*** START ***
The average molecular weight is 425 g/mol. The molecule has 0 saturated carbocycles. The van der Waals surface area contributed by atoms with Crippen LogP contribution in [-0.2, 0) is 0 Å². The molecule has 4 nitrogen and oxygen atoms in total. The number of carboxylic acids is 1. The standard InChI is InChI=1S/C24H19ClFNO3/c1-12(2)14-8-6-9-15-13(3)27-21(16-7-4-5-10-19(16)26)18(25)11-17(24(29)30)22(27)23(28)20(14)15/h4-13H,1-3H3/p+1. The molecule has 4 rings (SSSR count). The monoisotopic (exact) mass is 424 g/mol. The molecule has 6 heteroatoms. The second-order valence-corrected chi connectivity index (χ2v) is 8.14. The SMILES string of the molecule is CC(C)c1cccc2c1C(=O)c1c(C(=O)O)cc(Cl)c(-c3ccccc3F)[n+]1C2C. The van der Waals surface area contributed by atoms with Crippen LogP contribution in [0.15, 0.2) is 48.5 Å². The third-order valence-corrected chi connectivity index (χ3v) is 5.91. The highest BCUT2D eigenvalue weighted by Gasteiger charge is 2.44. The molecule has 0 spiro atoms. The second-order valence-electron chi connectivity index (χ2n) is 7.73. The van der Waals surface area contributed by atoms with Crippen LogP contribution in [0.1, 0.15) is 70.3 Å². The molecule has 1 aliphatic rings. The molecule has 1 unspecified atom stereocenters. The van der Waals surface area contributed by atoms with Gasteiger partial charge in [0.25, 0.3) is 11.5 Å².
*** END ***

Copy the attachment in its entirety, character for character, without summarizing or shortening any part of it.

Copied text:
The average molecular weight is 425 g/mol. The molecule has 0 saturated carbocycles. The van der Waals surface area contributed by atoms with Crippen LogP contribution in [-0.2, 0) is 0 Å². The molecule has 4 nitrogen and oxygen atoms in total. The number of carboxylic acids is 1. The standard InChI is InChI=1S/C24H19ClFNO3/c1-12(2)14-8-6-9-15-13(3)27-21(16-7-4-5-10-19(16)26)18(25)11-17(24(29)30)22(27)23(28)20(14)15/h4-13H,1-3H3/p+1. The molecule has 4 rings (SSSR count). The monoisotopic (exact) mass is 424 g/mol. The molecule has 6 heteroatoms. The second-order valence-corrected chi connectivity index (χ2v) is 8.14. The SMILES string of the molecule is CC(C)c1cccc2c1C(=O)c1c(C(=O)O)cc(Cl)c(-c3ccccc3F)[n+]1C2C. The van der Waals surface area contributed by atoms with Crippen LogP contribution in [0.15, 0.2) is 48.5 Å². The third-order valence-corrected chi connectivity index (χ3v) is 5.91. The highest BCUT2D eigenvalue weighted by Gasteiger charge is 2.44. The molecule has 0 spiro atoms. The second-order valence-electron chi connectivity index (χ2n) is 7.73. The van der Waals surface area contributed by atoms with Crippen LogP contribution in [0.1, 0.15) is 70.3 Å². The molecule has 1 aliphatic rings. The molecule has 1 unspecified atom stereocenters. The van der Waals surface area contributed by atoms with Gasteiger partial charge in [0.25, 0.3) is 11.5 Å².